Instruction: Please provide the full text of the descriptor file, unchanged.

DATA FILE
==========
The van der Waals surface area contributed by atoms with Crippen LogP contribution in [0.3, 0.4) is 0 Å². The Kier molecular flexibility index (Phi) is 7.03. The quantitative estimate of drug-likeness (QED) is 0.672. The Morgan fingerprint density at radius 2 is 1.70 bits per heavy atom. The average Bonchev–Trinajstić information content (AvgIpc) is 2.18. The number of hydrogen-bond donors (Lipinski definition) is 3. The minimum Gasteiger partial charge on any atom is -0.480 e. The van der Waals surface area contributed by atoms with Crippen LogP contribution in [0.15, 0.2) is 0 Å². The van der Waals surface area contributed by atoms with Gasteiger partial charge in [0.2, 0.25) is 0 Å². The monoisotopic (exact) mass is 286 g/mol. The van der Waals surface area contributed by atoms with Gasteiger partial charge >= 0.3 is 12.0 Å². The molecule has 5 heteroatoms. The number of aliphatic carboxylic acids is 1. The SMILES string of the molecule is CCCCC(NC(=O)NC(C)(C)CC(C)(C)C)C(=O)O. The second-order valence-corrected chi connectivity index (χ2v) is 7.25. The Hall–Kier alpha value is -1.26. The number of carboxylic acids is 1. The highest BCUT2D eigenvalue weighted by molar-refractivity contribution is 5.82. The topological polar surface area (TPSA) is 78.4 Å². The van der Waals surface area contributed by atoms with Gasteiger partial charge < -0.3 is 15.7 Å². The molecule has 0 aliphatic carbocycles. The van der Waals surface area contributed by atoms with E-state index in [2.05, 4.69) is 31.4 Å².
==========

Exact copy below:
The van der Waals surface area contributed by atoms with Crippen LogP contribution in [0.3, 0.4) is 0 Å². The Kier molecular flexibility index (Phi) is 7.03. The quantitative estimate of drug-likeness (QED) is 0.672. The Morgan fingerprint density at radius 2 is 1.70 bits per heavy atom. The average Bonchev–Trinajstić information content (AvgIpc) is 2.18. The number of hydrogen-bond donors (Lipinski definition) is 3. The minimum Gasteiger partial charge on any atom is -0.480 e. The van der Waals surface area contributed by atoms with Crippen LogP contribution in [0.15, 0.2) is 0 Å². The van der Waals surface area contributed by atoms with Gasteiger partial charge in [0.2, 0.25) is 0 Å². The monoisotopic (exact) mass is 286 g/mol. The van der Waals surface area contributed by atoms with Gasteiger partial charge >= 0.3 is 12.0 Å². The molecule has 5 heteroatoms. The number of aliphatic carboxylic acids is 1. The SMILES string of the molecule is CCCCC(NC(=O)NC(C)(C)CC(C)(C)C)C(=O)O. The second-order valence-corrected chi connectivity index (χ2v) is 7.25. The Hall–Kier alpha value is -1.26. The number of carboxylic acids is 1. The highest BCUT2D eigenvalue weighted by molar-refractivity contribution is 5.82. The topological polar surface area (TPSA) is 78.4 Å². The van der Waals surface area contributed by atoms with Gasteiger partial charge < -0.3 is 15.7 Å². The molecule has 0 aliphatic carbocycles. The van der Waals surface area contributed by atoms with E-state index in [2.05, 4.69) is 31.4 Å².